Explores how Git and GitHub integrate with Azure Arc; delves into how GitOps is used with Azure Arc
Empowers your DevOps teams to perform tasks that typically fall under IT operations
Dives into how to best use Azure CLI with Azure Arc
You can pre-order the book and watch for its official release here:
Short post here. On a recent project, we had been deploying a workload on AKS that included a load balancer service type. This app has some long-running processes and we needed to stop the Azure load balancer from timing out so fast.
In order to better handle the long-running processes, I needed to enable the TCP reset and change the idle timeout (minutes) in the load balancing rule on the Azure Load Balancer. This is shown in the following screenshot:
On September 30th I will be speaking at the Jamaica Azure User Group giving an intro to GitOps and AKS!
Here is a breakdown of what I will be covering in this session:
CI/CD with Kubernetes on top of management of Kubernetes configuration management can be complex and intimidating. Application definitions, configurations, management, and continuous delivery for Kubernetes can be simplified, automated, and declarative. This can be achieved via GitOps.
Microsoft simplifies running Kubernetes with Azure Kubernetes Service (AKS) but it can still be complex when it comes to the management you are responsible for and application deployment.
In this session we will take a look at:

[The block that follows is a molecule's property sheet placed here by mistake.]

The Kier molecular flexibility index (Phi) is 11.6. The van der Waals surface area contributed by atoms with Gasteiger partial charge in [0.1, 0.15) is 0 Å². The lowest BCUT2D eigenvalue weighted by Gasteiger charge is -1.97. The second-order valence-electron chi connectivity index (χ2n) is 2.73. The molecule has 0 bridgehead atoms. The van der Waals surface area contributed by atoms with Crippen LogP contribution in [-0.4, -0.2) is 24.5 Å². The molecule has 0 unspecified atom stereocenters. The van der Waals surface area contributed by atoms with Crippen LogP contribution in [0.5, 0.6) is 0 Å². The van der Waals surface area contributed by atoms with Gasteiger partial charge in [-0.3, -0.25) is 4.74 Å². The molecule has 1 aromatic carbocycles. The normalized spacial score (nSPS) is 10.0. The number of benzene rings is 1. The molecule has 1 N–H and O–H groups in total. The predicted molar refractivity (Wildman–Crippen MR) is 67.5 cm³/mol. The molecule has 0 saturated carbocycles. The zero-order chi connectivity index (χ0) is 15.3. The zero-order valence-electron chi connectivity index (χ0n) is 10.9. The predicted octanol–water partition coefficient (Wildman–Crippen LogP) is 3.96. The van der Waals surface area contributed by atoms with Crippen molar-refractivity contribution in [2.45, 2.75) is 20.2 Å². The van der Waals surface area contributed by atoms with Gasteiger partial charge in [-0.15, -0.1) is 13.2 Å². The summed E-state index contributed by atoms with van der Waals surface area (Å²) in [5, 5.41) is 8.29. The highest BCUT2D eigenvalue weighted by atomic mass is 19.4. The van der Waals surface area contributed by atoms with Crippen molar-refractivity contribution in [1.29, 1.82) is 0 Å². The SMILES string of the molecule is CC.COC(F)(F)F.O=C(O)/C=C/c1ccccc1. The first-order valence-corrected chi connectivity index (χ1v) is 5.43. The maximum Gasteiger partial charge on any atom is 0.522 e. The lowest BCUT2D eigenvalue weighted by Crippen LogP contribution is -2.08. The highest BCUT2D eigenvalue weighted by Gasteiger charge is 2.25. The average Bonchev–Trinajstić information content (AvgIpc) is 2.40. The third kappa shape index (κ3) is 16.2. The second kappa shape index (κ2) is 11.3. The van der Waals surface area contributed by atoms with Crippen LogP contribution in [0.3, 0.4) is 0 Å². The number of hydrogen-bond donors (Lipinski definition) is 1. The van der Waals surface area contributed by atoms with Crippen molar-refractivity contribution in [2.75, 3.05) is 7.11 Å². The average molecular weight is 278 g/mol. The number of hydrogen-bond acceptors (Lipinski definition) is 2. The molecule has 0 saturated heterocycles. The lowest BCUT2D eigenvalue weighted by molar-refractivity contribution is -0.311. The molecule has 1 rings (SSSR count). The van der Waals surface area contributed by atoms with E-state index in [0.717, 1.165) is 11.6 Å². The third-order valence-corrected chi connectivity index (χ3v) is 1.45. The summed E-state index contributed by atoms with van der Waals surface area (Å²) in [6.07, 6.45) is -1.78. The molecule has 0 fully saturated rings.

-An intro into AKS -An intro into GitOps -How you can utilize GitOps and git-based techniques with AKS to drive easier application deployment -How to use GitOps for configuration management of Kubernetes from your source control system
The event is July 20th-21st. It will be a hybrid event (in-person & virtual). I will be speaking in person on the 20th.
Here is my session info:
GitOps and Kubernetes: a Winning Combo
GitOps is an emerging pattern for cloud-native applications. This operating model simplifies Kubernetes ops while simultaneously improving the developer experience. GitOps enables continuous delivery of configuration updates and application deployments to Kubernetes.
Through the lens of GitHub, Argo CD, and Azure Kubernetes Service, we’ll explore use cases and benefits, principles and practices, architecture and tooling, and what GitOps changes in our day-to-day.
Today I delivered my session on GitOps and Kubernetes: a Winning Combo. This was my first in-person event since the pandemic in the US started. I went on stage right after Ian Coldwater gave the keynote. Ian had an amazing keynote talking about community, how the pandemic and the murder of George Floyd impacted Minneapolis last year along with how the community came together. I presented to a crowd of a few hundred as well as another couple hundred online.
The online reach of this event was amazing. I even received a message that my session was watched by some folks in Japan!
In my session, we went on a journey through how companies should focus on being software businesses moving to digital, how the pandemic accelerated companies and consumers going digital as well as companies using Kubernetes and GitOps as a way to help power digital transformation.
The conference organizers did a great job pulling off another excellent event while ensuring everyone followed safety guidelines.
Here is the day 1 stream recording. You can find my sessions at 54:23: